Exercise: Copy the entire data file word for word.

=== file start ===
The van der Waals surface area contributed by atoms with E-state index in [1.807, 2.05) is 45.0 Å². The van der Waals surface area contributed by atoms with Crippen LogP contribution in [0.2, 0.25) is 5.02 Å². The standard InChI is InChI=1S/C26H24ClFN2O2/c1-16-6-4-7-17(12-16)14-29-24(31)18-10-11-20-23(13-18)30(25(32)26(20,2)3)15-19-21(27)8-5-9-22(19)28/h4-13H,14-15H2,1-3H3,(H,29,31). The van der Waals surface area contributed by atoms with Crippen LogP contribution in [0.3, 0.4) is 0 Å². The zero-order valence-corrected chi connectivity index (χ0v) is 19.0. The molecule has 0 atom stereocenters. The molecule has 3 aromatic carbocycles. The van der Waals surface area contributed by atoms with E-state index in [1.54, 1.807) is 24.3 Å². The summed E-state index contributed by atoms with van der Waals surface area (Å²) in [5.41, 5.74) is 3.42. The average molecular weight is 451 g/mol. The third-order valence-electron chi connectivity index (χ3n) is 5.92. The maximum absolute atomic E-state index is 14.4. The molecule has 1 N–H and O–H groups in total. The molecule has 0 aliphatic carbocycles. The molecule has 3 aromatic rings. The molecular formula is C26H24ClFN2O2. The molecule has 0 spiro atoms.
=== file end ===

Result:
The van der Waals surface area contributed by atoms with E-state index in [1.807, 2.05) is 45.0 Å². The van der Waals surface area contributed by atoms with Crippen LogP contribution in [0.2, 0.25) is 5.02 Å². The standard InChI is InChI=1S/C26H24ClFN2O2/c1-16-6-4-7-17(12-16)14-29-24(31)18-10-11-20-23(13-18)30(25(32)26(20,2)3)15-19-21(27)8-5-9-22(19)28/h4-13H,14-15H2,1-3H3,(H,29,31). The van der Waals surface area contributed by atoms with Crippen LogP contribution in [0.3, 0.4) is 0 Å². The zero-order valence-corrected chi connectivity index (χ0v) is 19.0. The molecule has 0 atom stereocenters. The molecule has 3 aromatic carbocycles. The van der Waals surface area contributed by atoms with E-state index in [1.54, 1.807) is 24.3 Å². The summed E-state index contributed by atoms with van der Waals surface area (Å²) in [5.41, 5.74) is 3.42. The average molecular weight is 451 g/mol. The third-order valence-electron chi connectivity index (χ3n) is 5.92. The maximum absolute atomic E-state index is 14.4. The molecule has 1 N–H and O–H groups in total. The molecule has 0 aliphatic carbocycles. The molecule has 3 aromatic rings. The molecular formula is C26H24ClFN2O2. The molecule has 0 spiro atoms.